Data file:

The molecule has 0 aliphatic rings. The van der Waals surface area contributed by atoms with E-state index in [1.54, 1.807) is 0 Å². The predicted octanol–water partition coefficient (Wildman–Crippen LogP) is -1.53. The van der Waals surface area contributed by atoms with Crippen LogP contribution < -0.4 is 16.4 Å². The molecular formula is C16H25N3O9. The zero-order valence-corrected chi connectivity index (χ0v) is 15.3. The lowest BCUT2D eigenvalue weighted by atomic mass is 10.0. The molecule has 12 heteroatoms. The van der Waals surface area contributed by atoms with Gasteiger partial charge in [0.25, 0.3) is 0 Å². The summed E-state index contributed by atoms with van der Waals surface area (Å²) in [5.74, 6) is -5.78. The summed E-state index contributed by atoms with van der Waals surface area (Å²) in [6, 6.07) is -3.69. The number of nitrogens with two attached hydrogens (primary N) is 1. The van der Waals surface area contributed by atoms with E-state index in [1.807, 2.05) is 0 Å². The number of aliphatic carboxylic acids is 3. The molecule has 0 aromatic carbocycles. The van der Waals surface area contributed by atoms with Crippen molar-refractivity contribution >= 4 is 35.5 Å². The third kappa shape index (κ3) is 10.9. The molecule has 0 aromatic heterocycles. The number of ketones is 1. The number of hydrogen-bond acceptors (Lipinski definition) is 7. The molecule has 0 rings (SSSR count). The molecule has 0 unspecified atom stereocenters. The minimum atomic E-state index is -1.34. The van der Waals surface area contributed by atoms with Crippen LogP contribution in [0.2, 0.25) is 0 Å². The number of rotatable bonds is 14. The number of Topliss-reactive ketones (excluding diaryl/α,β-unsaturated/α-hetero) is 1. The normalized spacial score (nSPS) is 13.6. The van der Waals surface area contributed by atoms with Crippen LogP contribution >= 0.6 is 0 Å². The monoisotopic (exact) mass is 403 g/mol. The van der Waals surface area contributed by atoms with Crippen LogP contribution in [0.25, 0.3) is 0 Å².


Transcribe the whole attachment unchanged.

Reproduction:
The molecule has 0 aliphatic rings. The van der Waals surface area contributed by atoms with E-state index in [1.54, 1.807) is 0 Å². The predicted octanol–water partition coefficient (Wildman–Crippen LogP) is -1.53. The van der Waals surface area contributed by atoms with Crippen LogP contribution < -0.4 is 16.4 Å². The molecular formula is C16H25N3O9. The zero-order valence-corrected chi connectivity index (χ0v) is 15.3. The lowest BCUT2D eigenvalue weighted by atomic mass is 10.0. The molecule has 12 heteroatoms. The van der Waals surface area contributed by atoms with Gasteiger partial charge in [0.25, 0.3) is 0 Å². The summed E-state index contributed by atoms with van der Waals surface area (Å²) in [5.74, 6) is -5.78. The summed E-state index contributed by atoms with van der Waals surface area (Å²) in [6, 6.07) is -3.69. The number of nitrogens with two attached hydrogens (primary N) is 1. The van der Waals surface area contributed by atoms with E-state index in [1.807, 2.05) is 0 Å². The number of aliphatic carboxylic acids is 3. The molecule has 0 aromatic carbocycles. The van der Waals surface area contributed by atoms with Crippen molar-refractivity contribution >= 4 is 35.5 Å². The third kappa shape index (κ3) is 10.9. The molecule has 0 aromatic heterocycles. The number of ketones is 1. The number of hydrogen-bond acceptors (Lipinski definition) is 7. The molecule has 0 rings (SSSR count). The molecule has 0 unspecified atom stereocenters. The minimum atomic E-state index is -1.34. The van der Waals surface area contributed by atoms with Crippen LogP contribution in [0.2, 0.25) is 0 Å². The number of rotatable bonds is 14. The number of Topliss-reactive ketones (excluding diaryl/α,β-unsaturated/α-hetero) is 1. The normalized spacial score (nSPS) is 13.6. The van der Waals surface area contributed by atoms with Crippen LogP contribution >= 0.6 is 0 Å². The monoisotopic (exact) mass is 403 g/mol. The van der Waals surface area contributed by atoms with Crippen LogP contribution in [0.25, 0.3) is 0 Å².